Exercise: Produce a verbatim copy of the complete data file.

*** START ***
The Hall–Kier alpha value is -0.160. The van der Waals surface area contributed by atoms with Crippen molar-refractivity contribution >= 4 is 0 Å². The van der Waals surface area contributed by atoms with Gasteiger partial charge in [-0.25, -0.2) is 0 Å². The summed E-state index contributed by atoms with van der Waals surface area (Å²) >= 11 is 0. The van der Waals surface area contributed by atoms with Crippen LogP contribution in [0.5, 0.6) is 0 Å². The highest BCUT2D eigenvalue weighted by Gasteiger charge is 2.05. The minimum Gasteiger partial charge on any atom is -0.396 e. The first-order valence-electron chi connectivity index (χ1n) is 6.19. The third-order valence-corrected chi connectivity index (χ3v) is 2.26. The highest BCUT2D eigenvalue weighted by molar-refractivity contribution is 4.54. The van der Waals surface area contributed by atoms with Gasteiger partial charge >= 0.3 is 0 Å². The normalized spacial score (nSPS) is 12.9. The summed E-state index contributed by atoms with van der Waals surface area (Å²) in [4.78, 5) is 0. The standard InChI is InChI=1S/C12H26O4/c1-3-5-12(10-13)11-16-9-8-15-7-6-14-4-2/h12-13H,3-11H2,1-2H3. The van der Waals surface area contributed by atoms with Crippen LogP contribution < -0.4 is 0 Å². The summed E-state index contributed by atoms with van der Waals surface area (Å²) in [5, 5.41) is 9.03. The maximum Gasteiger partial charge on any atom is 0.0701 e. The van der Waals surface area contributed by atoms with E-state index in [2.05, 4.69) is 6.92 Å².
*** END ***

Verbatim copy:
The Hall–Kier alpha value is -0.160. The van der Waals surface area contributed by atoms with Crippen molar-refractivity contribution >= 4 is 0 Å². The van der Waals surface area contributed by atoms with Gasteiger partial charge in [-0.25, -0.2) is 0 Å². The summed E-state index contributed by atoms with van der Waals surface area (Å²) >= 11 is 0. The van der Waals surface area contributed by atoms with Crippen LogP contribution in [0.5, 0.6) is 0 Å². The highest BCUT2D eigenvalue weighted by Gasteiger charge is 2.05. The minimum Gasteiger partial charge on any atom is -0.396 e. The first-order valence-electron chi connectivity index (χ1n) is 6.19. The third-order valence-corrected chi connectivity index (χ3v) is 2.26. The highest BCUT2D eigenvalue weighted by molar-refractivity contribution is 4.54. The van der Waals surface area contributed by atoms with Gasteiger partial charge >= 0.3 is 0 Å². The normalized spacial score (nSPS) is 12.9. The summed E-state index contributed by atoms with van der Waals surface area (Å²) in [4.78, 5) is 0. The standard InChI is InChI=1S/C12H26O4/c1-3-5-12(10-13)11-16-9-8-15-7-6-14-4-2/h12-13H,3-11H2,1-2H3. The van der Waals surface area contributed by atoms with Crippen LogP contribution < -0.4 is 0 Å². The summed E-state index contributed by atoms with van der Waals surface area (Å²) in [5, 5.41) is 9.03. The maximum Gasteiger partial charge on any atom is 0.0701 e. The van der Waals surface area contributed by atoms with E-state index in [2.05, 4.69) is 6.92 Å².